The associations of hemodialysis access type and access satisfaction with health-related quality of life

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Abstract

Objective

In addition to age and comorbidities, health-related quality of life (HRQOL) is known to predict mortality in hemodialysis (HD) patients. Understanding the association of vascular access type with HRQOL can help surgeons to provide patient-centered dialysis access recommendations. We sought to understand the impact of HD access type on HRQOL.

Methods

We conducted a cross-sectional prospective study of community-dwelling prevalent HD patients in Pittsburgh, Pennsylvania. We assessed patient satisfaction with their access using the Vascular Access Questionnaire (VAQ) and HRQOL with the Short Form Health Survey. We compared access satisfaction and HRQOL across access types. We used logistic regression modeling to evaluate the association of access type with satisfaction and multivariate analysis of variance to evaluate the association of both of these variables on HRQOL.

Results

We surveyed 77 patients. The mean age was 61.8 ± 15.9 years. Arteriovenous fistula (AVF) was used by 62.3%, tunneled dialysis catheter (TDC) by 23.4%, and arteriovenous graft (AVG) by 14.3%. There was a significant difference in satisfaction by access type with lowest median VAQ score (indicating highest satisfaction) in patients with AVF followed by TDC and AVG (4.5 vs 6.5 vs 7.0; P = .013). Defining a VAQ score of <7 to denote satisfaction, AVF patients were more likely to be satisfied with their access, compared with TDC or AVG (77% vs 56% vs 55%; P = NS). Multivariate regression analysis yielded a model that predicted 46% of the variance of VAQ score; important predictors of dissatisfaction included <1 year on dialysis (β = 3.36; P < .001), increasing number of access-related hospital admissions in the last year (β = 1.69; P < .001), and AVG (β = 1.72; P = .04) or TDC (β = 1.67; P = .02) access. Mean physical and mental QOL scores (the composite scores of Short Form Health Survey) were not different by access type (P = .49; P = .41). In an additive multivariate analysis of variance with the two composite QOL scores as dependent variables, 25.8% of the generalized variance in HRQOL (effect size) was accounted for by access satisfaction with only an additional 3% accounted for by access type.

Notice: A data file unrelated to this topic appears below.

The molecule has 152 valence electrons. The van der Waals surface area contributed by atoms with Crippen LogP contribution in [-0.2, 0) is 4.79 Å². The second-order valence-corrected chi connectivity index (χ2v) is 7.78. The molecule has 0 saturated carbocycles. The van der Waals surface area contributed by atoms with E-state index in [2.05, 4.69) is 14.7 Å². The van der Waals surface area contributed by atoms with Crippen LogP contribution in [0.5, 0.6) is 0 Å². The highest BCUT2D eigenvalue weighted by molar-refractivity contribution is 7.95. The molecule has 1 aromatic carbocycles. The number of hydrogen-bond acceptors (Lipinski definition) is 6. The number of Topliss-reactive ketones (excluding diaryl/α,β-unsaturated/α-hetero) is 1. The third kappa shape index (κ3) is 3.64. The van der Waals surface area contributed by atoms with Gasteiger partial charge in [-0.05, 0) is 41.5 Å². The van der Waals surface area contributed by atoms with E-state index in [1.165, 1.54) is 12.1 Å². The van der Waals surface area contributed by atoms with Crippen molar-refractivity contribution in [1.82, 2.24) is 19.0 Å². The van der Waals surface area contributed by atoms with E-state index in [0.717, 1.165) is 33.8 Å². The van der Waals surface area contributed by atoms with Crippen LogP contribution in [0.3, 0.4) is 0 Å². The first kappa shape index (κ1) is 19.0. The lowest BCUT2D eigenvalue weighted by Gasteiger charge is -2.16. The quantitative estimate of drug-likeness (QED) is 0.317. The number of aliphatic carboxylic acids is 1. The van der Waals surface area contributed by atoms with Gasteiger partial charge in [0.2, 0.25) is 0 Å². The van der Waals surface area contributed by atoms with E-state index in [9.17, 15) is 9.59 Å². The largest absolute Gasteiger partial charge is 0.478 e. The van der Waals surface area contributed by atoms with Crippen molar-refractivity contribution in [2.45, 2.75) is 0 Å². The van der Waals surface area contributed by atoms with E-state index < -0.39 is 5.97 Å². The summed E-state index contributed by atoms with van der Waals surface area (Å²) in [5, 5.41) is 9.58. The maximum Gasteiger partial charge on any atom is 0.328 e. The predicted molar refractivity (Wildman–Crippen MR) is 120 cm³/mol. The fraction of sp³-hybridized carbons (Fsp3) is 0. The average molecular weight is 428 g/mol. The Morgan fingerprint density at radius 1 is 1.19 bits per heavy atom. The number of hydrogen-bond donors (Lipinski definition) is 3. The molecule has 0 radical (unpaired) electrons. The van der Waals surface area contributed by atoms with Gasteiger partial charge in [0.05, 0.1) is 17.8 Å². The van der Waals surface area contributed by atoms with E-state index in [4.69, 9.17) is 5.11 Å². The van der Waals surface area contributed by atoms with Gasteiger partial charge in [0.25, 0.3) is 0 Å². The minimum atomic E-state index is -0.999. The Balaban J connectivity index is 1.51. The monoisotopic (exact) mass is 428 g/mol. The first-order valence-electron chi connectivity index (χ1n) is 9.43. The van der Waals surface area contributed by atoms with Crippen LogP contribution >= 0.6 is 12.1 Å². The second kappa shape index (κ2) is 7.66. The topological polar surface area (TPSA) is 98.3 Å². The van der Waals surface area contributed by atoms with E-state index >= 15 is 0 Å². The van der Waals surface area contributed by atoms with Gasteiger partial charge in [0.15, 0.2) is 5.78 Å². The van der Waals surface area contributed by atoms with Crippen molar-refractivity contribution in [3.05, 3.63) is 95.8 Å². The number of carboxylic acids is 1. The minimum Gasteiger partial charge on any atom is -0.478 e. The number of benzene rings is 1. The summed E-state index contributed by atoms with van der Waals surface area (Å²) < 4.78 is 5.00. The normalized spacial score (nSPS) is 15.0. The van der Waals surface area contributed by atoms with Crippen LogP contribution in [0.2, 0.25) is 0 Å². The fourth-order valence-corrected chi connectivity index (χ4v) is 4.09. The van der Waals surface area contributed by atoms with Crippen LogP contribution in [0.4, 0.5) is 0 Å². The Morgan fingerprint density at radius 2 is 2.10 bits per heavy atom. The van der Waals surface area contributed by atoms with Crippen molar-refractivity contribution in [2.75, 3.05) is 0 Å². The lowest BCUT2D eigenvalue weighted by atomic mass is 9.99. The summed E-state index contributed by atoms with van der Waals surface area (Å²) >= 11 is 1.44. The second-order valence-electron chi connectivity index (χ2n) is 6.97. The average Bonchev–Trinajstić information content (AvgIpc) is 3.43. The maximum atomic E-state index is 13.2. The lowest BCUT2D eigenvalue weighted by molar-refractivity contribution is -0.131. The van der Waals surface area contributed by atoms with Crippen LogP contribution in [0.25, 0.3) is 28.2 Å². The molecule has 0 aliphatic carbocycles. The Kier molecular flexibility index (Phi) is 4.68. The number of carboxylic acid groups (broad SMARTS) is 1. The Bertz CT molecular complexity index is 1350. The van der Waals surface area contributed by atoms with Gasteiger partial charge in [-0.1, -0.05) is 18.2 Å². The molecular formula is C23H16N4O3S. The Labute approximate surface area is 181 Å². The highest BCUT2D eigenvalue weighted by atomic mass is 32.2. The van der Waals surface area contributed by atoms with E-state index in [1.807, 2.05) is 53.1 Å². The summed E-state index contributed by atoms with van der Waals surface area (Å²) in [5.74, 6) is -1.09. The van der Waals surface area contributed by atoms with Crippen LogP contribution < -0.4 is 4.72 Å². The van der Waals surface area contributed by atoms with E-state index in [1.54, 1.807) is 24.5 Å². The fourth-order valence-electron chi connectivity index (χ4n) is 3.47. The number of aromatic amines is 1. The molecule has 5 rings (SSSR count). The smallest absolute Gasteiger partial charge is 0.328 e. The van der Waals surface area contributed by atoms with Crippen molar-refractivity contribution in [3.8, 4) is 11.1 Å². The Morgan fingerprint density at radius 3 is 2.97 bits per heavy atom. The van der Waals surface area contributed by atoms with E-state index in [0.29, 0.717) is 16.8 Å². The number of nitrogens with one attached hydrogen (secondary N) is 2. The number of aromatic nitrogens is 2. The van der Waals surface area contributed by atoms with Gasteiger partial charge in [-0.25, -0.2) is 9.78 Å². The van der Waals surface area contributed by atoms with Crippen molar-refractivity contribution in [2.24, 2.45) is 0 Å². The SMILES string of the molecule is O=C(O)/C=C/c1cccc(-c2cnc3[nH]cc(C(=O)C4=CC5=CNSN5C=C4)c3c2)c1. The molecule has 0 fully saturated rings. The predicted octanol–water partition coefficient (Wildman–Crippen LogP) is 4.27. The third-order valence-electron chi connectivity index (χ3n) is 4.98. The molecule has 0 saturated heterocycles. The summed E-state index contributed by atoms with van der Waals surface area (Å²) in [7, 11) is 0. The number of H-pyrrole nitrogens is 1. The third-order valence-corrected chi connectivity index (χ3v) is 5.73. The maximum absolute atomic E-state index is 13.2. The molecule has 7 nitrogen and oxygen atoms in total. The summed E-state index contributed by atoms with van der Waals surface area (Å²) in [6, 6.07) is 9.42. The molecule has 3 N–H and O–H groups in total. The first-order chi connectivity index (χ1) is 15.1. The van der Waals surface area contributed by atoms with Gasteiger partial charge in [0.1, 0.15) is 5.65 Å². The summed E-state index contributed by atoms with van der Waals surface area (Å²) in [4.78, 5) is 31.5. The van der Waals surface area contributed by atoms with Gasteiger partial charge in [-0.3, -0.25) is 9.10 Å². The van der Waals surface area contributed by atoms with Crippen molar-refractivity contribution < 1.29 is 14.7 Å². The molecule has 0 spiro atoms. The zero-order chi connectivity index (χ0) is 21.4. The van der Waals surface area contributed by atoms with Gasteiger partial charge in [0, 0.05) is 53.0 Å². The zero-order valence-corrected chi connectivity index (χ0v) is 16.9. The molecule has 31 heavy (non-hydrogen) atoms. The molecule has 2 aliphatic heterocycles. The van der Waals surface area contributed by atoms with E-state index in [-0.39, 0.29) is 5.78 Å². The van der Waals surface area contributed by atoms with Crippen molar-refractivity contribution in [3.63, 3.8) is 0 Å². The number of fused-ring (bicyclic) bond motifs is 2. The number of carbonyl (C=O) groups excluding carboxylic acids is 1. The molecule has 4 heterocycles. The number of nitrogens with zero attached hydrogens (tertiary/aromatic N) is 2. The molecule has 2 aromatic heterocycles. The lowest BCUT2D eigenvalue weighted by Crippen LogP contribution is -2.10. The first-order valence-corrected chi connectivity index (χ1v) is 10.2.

Conclusions

HD patients experience greatest satisfaction with fistula, and access satisfaction is significantly associated with better HRQOL. Controlling for access satisfaction, there is no significant independent association of access type on HRQOL. Future research should investigate the relationship between access satisfaction, adherence to dialysis regimens, mortality, and the consequent implications for patient-centered care.

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